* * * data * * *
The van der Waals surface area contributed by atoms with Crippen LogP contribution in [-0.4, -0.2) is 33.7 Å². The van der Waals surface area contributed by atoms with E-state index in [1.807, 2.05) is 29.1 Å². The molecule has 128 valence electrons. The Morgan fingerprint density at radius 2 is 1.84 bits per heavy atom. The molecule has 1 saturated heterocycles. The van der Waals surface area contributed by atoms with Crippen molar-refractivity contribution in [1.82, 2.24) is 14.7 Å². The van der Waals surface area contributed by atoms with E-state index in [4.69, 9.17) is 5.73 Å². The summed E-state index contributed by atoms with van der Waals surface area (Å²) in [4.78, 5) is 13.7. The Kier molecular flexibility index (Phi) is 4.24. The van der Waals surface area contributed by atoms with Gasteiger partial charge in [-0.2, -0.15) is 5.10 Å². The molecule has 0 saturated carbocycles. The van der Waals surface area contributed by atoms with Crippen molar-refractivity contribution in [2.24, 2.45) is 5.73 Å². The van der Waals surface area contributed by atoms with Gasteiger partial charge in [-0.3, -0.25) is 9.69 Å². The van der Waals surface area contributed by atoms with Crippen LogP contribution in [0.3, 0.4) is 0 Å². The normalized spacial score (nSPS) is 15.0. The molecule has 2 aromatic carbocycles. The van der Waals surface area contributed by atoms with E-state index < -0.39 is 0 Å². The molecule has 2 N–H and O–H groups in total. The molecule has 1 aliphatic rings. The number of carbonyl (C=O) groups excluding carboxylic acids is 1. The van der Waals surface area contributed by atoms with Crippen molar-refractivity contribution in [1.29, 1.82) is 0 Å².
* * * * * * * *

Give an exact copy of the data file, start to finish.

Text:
The van der Waals surface area contributed by atoms with Crippen LogP contribution in [-0.4, -0.2) is 33.7 Å². The van der Waals surface area contributed by atoms with E-state index in [1.807, 2.05) is 29.1 Å². The molecule has 128 valence electrons. The Morgan fingerprint density at radius 2 is 1.84 bits per heavy atom. The molecule has 1 saturated heterocycles. The van der Waals surface area contributed by atoms with Crippen molar-refractivity contribution in [1.82, 2.24) is 14.7 Å². The van der Waals surface area contributed by atoms with E-state index in [4.69, 9.17) is 5.73 Å². The summed E-state index contributed by atoms with van der Waals surface area (Å²) in [4.78, 5) is 13.7. The Kier molecular flexibility index (Phi) is 4.24. The van der Waals surface area contributed by atoms with Gasteiger partial charge in [-0.2, -0.15) is 5.10 Å². The molecule has 0 saturated carbocycles. The van der Waals surface area contributed by atoms with Crippen molar-refractivity contribution in [2.24, 2.45) is 5.73 Å². The van der Waals surface area contributed by atoms with Gasteiger partial charge in [-0.3, -0.25) is 9.69 Å². The van der Waals surface area contributed by atoms with Crippen LogP contribution in [0.3, 0.4) is 0 Å². The normalized spacial score (nSPS) is 15.0. The molecule has 2 aromatic carbocycles. The van der Waals surface area contributed by atoms with E-state index < -0.39 is 0 Å². The molecule has 2 N–H and O–H groups in total. The molecule has 1 aliphatic rings. The number of carbonyl (C=O) groups excluding carboxylic acids is 1. The van der Waals surface area contributed by atoms with Crippen molar-refractivity contribution in [1.29, 1.82) is 0 Å².